The Look of Things: Poetry and Vision Around 1900 by Carsten Strathausen
8vo. pp. 325. b/w illustrations. index. hardcover boards. Chapel Hill & London: The University of North Carolina Press, 2003.
ISBN-10: 0807881260 / ISBN-13: 9780807881262
University of North Carolina studies in Germanic languages of literatures No. 126
Examining the relationship between German poetry, philosophy, and visual media around 1900, Carsten Strathausen argues that the poetic works of Rainer Maria Rilke, Hugo von Hofmannsthal, and Stefan George focused on the visible gestalt of language as a means of competing aesthetically with the increasing popularity and "reality effect" of photography and film.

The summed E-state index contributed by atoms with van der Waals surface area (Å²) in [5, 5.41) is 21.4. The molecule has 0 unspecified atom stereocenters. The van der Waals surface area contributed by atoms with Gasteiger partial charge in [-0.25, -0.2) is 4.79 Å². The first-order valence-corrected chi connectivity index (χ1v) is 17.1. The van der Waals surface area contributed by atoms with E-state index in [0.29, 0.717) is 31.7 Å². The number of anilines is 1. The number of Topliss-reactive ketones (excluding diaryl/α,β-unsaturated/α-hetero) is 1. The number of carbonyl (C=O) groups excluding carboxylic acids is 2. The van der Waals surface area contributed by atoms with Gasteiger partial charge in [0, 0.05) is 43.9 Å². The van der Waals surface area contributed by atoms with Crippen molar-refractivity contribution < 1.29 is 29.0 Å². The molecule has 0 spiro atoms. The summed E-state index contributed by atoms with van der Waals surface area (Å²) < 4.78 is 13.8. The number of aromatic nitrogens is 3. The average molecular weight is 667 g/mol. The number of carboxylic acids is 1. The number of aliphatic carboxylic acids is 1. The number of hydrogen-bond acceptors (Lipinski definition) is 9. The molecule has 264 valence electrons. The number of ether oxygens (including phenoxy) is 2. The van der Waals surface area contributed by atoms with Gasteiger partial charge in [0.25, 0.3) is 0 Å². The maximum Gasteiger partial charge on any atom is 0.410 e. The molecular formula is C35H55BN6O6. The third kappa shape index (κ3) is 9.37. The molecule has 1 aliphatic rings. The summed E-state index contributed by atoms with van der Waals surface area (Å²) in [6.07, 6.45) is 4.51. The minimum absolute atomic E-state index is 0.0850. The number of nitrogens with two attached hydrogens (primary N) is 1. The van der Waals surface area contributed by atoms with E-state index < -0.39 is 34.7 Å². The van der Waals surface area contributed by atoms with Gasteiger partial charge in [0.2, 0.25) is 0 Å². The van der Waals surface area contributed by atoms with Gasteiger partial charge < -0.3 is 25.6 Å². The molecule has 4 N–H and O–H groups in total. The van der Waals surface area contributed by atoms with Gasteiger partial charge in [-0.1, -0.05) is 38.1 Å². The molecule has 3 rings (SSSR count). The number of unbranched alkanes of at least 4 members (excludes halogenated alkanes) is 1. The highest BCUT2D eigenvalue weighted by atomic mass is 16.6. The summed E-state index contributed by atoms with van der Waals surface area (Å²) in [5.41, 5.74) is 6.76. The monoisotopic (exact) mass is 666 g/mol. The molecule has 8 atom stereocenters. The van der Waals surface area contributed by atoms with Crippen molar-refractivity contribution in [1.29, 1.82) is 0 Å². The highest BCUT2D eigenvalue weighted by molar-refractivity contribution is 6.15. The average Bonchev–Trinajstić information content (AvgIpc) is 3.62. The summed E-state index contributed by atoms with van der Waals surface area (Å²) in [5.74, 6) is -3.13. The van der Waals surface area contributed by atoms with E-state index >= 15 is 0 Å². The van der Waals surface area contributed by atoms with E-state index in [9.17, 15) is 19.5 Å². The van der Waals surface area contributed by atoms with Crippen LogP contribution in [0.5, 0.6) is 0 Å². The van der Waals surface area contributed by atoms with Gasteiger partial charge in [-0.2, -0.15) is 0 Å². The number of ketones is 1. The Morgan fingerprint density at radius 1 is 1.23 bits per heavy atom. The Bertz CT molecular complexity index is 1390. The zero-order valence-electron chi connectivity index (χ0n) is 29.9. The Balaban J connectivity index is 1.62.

Poetry around 1900 self-reflectively celebrated its own words as both transparent signs and material objects, Strathausen says. In Aestheticism, this means that language harbors the potential to literally present the things it signifies. Rather than simply describing or picturing the physical experience of looking, as critics have commonly maintained, modernist poetry claims to enable a more profound kind of perception that grants intuitive insights into the very texture of the natural world.